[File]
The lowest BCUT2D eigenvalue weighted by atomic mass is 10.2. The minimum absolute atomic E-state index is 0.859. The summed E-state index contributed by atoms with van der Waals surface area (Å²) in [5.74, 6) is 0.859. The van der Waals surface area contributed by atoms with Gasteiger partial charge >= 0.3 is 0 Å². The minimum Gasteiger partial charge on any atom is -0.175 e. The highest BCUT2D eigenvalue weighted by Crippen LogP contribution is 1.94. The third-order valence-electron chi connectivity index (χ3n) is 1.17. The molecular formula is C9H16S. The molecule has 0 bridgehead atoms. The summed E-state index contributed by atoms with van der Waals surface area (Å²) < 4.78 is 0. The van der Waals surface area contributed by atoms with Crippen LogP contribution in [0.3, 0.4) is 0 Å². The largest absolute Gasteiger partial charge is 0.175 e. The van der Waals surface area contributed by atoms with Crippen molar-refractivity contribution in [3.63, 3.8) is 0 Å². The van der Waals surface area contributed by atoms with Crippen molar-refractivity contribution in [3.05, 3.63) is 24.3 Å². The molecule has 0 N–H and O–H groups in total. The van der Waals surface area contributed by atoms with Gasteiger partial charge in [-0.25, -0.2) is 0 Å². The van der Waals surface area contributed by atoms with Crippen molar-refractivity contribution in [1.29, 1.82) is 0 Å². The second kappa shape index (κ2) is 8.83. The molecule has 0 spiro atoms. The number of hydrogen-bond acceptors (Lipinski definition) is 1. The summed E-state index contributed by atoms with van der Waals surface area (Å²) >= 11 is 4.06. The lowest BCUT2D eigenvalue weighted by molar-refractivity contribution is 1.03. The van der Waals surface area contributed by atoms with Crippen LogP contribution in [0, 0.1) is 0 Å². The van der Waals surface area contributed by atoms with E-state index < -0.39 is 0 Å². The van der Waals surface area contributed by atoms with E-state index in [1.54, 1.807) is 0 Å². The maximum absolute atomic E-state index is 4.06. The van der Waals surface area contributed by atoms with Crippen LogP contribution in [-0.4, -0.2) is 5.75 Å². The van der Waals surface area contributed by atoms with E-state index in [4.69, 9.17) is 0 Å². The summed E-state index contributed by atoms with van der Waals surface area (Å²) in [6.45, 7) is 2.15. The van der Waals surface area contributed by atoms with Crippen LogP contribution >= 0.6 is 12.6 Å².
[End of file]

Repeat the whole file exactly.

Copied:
The lowest BCUT2D eigenvalue weighted by atomic mass is 10.2. The minimum absolute atomic E-state index is 0.859. The summed E-state index contributed by atoms with van der Waals surface area (Å²) in [5.74, 6) is 0.859. The van der Waals surface area contributed by atoms with Gasteiger partial charge >= 0.3 is 0 Å². The minimum Gasteiger partial charge on any atom is -0.175 e. The highest BCUT2D eigenvalue weighted by Crippen LogP contribution is 1.94. The third-order valence-electron chi connectivity index (χ3n) is 1.17. The molecular formula is C9H16S. The molecule has 0 bridgehead atoms. The summed E-state index contributed by atoms with van der Waals surface area (Å²) < 4.78 is 0. The van der Waals surface area contributed by atoms with Crippen LogP contribution in [0.3, 0.4) is 0 Å². The largest absolute Gasteiger partial charge is 0.175 e. The van der Waals surface area contributed by atoms with Crippen molar-refractivity contribution in [3.63, 3.8) is 0 Å². The van der Waals surface area contributed by atoms with Crippen molar-refractivity contribution in [3.05, 3.63) is 24.3 Å². The molecule has 0 N–H and O–H groups in total. The van der Waals surface area contributed by atoms with Gasteiger partial charge in [-0.25, -0.2) is 0 Å². The van der Waals surface area contributed by atoms with Crippen molar-refractivity contribution in [1.29, 1.82) is 0 Å². The second kappa shape index (κ2) is 8.83. The molecule has 0 spiro atoms. The number of hydrogen-bond acceptors (Lipinski definition) is 1. The summed E-state index contributed by atoms with van der Waals surface area (Å²) >= 11 is 4.06. The lowest BCUT2D eigenvalue weighted by molar-refractivity contribution is 1.03. The van der Waals surface area contributed by atoms with Crippen LogP contribution in [0, 0.1) is 0 Å². The van der Waals surface area contributed by atoms with E-state index < -0.39 is 0 Å². The van der Waals surface area contributed by atoms with E-state index in [1.54, 1.807) is 0 Å². The maximum absolute atomic E-state index is 4.06. The van der Waals surface area contributed by atoms with Crippen LogP contribution in [-0.4, -0.2) is 5.75 Å². The van der Waals surface area contributed by atoms with E-state index in [4.69, 9.17) is 0 Å². The summed E-state index contributed by atoms with van der Waals surface area (Å²) in [6.45, 7) is 2.15. The van der Waals surface area contributed by atoms with Crippen LogP contribution >= 0.6 is 12.6 Å².